The Impossible: a real human story is the ultimate victim in this pedestrian disaster movie

Juan Antonio Bayona, “The Impossible / Lo Impossible” (2012)

Someone should have told Ewan McGregor and Naomi Watts before they signed up to this film the quote by W C Fields: “Never act with animals or children”. In this otherwise pedestrian film, the child actors are easily the stars and Tom Holland in particular is the star around whom the entire film eventually revolves. Based on the experiences of a Spanish family, the film retells the events surrounding the Boxing Day 2004 tsunami that took the lives of over 230,000 people in Southeast Asia from a particular point of view.

McGregor and Watts play British couple Henry and Maria Bennett who take their three boys on holiday to a beach-side resort in Khao Lak in Thailand. They fuss over the usual things like who was the last to leave the house and turn the alarms on. The parents fret that they might return to find the house full of squatting hippies sleeping in their beds and (eek!) wearing all their clothes. The boys tease one another and one child refuses to sit next to big brother Lucas (Holland). After the usual problems of going through customs and convincing the inspectors they’re not sex tourists, drug couriers or fundamentalist fruitcake missionaries out to steal children for their adoption agency back in London or Wales or wherever, the parents haul the brood over to the Khao Lak where they pig out along with all the other European tourists while Thai waiters, masseurs and the odd prostitute (male, female, dog) wait on them hand and foot. After a couple of days of sheer boredom, it’s time to jack up the plot level to 11, at which point the tsunami hits and washes everything far inland.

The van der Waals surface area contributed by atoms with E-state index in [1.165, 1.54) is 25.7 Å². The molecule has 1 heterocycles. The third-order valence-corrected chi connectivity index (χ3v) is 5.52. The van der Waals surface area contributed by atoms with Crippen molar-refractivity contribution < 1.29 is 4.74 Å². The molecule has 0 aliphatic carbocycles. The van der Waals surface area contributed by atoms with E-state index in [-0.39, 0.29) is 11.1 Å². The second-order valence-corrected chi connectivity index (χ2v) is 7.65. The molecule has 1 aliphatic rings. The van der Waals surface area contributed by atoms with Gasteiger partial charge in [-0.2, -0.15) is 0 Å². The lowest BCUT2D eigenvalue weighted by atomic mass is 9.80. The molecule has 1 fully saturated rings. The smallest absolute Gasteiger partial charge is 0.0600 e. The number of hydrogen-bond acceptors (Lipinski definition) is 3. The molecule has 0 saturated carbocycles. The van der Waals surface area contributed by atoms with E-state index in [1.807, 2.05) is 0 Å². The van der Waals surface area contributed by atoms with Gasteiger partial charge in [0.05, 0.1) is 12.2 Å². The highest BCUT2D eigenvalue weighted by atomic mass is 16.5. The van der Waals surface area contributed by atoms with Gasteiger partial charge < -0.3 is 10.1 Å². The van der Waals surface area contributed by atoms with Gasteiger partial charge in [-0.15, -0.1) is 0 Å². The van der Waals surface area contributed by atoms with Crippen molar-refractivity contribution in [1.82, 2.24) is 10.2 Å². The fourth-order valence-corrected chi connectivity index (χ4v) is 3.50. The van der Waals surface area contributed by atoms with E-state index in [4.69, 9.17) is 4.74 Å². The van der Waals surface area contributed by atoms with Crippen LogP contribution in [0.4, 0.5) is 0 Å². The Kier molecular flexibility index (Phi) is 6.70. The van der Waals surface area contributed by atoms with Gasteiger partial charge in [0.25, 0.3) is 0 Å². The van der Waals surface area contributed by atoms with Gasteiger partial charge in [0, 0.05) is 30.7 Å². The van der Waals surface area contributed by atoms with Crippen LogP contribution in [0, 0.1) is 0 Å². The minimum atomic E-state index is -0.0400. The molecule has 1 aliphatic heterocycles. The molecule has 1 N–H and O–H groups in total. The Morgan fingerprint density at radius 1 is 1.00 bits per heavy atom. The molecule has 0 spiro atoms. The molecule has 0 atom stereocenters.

The rest of the film is about the Bennetts’ travails in finding one another and getting Maria, severely wounded from being smacked into glass and debris and half-strangled by vines by the force of the waves, to immediate medical help. McGregor and Watts do all they can to play fairly one-dimensional and stereotypical characters and infuse them with some character without making them look histrionic. Unfortunately Watts has perhaps played too many “brave and stubborn mother” characters for her portrayal to appear credible and her best acting is all done in bed under a respirator. McGregor is better in his role as the desperate father searching for Maria and Lucas while keeping the other boys together and in his despair making dumb decisions that endanger his life. Indeed, the film appears to privilege the Bennett children over their parents. Lucas is forced very quickly to mature in order to protect his mother and get medical help, and to occupy himself in the makeshift hospital; he reunites a Swedish man with his son and sees to it that a toddler he and Maria have saved finds his parents. Lucas’ siblings Thomas and Simon (Samuel Joslin and Oaklee Pendergast) cope with the aftermath of the tsunami with stoic and innocent good humour and cheer up a Scottish lady (Geraldine Chaplin) with their wonder at the stars in the night-sky.